This section is from the book "Hill's Manual Of Social And Business Forms: A Guide To Correct Writing", by Thos. E. Hill. Also available from Amazon: Hill's Manual Of Social And Business Forms: The How-To-Do-Everything Book Of Victorian America.
As Illustrated by Drawings Prepared Expressly for this Work.
FOR THE purpose of setting clearly before the student in elocution and oratory the gesture, posture, and expression of face ap-ropriate to the delineation of an emotion or thought of the mind the accompanying illustrations are given.
They are prepared by us from attitudes representing Prof. Walter C.Lyman, a teacher of elocution and voice culture in Chicago, who has graduated from his classes many superior readers, several of whom have been successful in attracting to themselves upon the stage much attention, because of their faithful rendition of character.
Following these fourteen illustrations, representing the Professor in various attitudes, are twelve representations by Miss Mamie T. Short, of Chicago, a pupil of Professor Lyman's.
ALL the muscles of the features, limbs and body are relaxed; the eyes assume a mild and quiet expression; the brow is expanded and unwrinkled; the arms and hands hang idly by the side; one foot is slightly advanced, but the body rests lightly upon both; the voice is natural and cheerful, as illustrated in the following example:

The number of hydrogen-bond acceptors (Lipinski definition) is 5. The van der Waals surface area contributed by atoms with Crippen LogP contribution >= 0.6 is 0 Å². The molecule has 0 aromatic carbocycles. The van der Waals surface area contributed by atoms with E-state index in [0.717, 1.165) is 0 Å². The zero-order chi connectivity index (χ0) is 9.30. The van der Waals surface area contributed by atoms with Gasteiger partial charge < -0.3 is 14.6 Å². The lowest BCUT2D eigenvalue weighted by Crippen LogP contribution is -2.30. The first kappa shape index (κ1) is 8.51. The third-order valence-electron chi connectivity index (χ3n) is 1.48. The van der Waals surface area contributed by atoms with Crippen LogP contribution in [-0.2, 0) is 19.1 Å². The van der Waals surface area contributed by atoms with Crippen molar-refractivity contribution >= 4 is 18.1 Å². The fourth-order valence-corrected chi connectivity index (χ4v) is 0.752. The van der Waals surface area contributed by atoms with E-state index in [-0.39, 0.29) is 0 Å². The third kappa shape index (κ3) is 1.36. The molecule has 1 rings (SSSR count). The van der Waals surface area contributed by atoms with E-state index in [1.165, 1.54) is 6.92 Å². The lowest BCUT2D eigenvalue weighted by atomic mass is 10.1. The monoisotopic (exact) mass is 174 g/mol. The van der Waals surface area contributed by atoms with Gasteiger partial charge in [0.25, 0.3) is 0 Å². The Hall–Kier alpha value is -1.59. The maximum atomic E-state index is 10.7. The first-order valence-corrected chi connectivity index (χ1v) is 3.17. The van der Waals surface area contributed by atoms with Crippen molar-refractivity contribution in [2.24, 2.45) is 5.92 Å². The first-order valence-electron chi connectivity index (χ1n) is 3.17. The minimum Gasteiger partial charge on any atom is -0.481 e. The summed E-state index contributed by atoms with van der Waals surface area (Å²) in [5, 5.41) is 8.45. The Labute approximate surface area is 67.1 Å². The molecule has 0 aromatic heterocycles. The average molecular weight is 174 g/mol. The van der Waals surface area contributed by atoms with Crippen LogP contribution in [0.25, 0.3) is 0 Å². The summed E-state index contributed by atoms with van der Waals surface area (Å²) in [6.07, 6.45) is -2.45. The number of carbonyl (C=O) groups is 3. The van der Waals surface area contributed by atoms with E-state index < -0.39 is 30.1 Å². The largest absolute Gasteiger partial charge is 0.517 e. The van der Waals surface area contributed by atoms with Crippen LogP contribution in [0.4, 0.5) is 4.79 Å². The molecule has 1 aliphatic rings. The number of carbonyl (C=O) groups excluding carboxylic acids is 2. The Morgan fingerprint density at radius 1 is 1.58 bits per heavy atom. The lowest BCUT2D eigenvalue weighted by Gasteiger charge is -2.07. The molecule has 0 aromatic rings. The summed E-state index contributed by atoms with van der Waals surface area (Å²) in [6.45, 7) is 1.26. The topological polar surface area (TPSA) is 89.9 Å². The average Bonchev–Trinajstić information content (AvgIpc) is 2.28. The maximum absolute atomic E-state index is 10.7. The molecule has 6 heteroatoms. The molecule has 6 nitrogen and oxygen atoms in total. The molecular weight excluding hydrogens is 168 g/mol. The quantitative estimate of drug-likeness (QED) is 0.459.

Ladies and Gentlemen - In compliance with the request of the publishers of this work, I herewith submit to you the following illustrations as representations of the gesture, posture and facial expression, indicative of the emotion, thought, or sentiment, which may stir the heart under varying circumstances.
Weeping - Violent Grief.
THE head droops, inclining to one side; the eyes overflow with tears; the lips and countenance are drawn downward; the body inclines forward; the hands are wrung; the lower limbs are relaxed and retiring; the movements are slow, and the voice low, unless the grief is excessive, and the breath comes and goes with agitation, broken by moans and sobs.
Example - "Oh, my sorrow is more than I can bear!
A few hours more I would have clasped them to my heart. Alas, that the storm should rise when they, in glad anticipation, were so near their haven, and so near the husband's and father's arms!" of the face, when actuated by passion, sentiment, or emotion. To the multitude of students in the field of elocutionary study, these examples from life will be invaluable as giving needed instruction in this important art. An interesting study is found in the contrasts of the appearance of the individual when representing these various sentiments and emotions.
While Dignity expresses manhood in its self-possessed and energetic mood, Fear cringes and shrinks, and trembles, and the two serve to show the effect of inward emotions upon the outer man. Expectation displays eagerness, hope and forwardness of purpose, while Horror reverses the pose and the expression, with shrinking, repulsive movements. Supplication exhibits desire and humility, while Despair indicates the absence of all emotions but one - the sense of loss in its most extreme form. Other contrasts are shown in the following: